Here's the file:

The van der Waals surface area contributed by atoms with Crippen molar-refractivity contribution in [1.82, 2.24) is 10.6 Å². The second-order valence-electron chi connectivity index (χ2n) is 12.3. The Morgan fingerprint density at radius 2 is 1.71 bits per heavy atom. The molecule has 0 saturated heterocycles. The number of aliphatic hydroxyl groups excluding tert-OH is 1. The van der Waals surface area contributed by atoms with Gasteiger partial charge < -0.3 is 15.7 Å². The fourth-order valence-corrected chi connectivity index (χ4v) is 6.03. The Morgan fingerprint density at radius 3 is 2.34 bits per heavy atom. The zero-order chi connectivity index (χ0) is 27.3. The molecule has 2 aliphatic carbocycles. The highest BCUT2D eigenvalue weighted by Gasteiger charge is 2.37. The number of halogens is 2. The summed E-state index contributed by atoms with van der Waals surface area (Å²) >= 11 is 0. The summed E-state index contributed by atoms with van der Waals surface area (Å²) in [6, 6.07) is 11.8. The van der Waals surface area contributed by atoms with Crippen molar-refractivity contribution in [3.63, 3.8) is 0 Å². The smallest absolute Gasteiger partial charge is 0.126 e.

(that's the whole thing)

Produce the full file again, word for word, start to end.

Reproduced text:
The van der Waals surface area contributed by atoms with Crippen molar-refractivity contribution in [1.82, 2.24) is 10.6 Å². The second-order valence-electron chi connectivity index (χ2n) is 12.3. The Morgan fingerprint density at radius 2 is 1.71 bits per heavy atom. The molecule has 0 saturated heterocycles. The number of aliphatic hydroxyl groups excluding tert-OH is 1. The van der Waals surface area contributed by atoms with Gasteiger partial charge < -0.3 is 15.7 Å². The fourth-order valence-corrected chi connectivity index (χ4v) is 6.03. The Morgan fingerprint density at radius 3 is 2.34 bits per heavy atom. The zero-order chi connectivity index (χ0) is 27.3. The molecule has 2 aliphatic carbocycles. The highest BCUT2D eigenvalue weighted by Gasteiger charge is 2.37. The number of halogens is 2. The summed E-state index contributed by atoms with van der Waals surface area (Å²) >= 11 is 0. The summed E-state index contributed by atoms with van der Waals surface area (Å²) in [6, 6.07) is 11.8. The van der Waals surface area contributed by atoms with Crippen molar-refractivity contribution in [3.63, 3.8) is 0 Å². The smallest absolute Gasteiger partial charge is 0.126 e.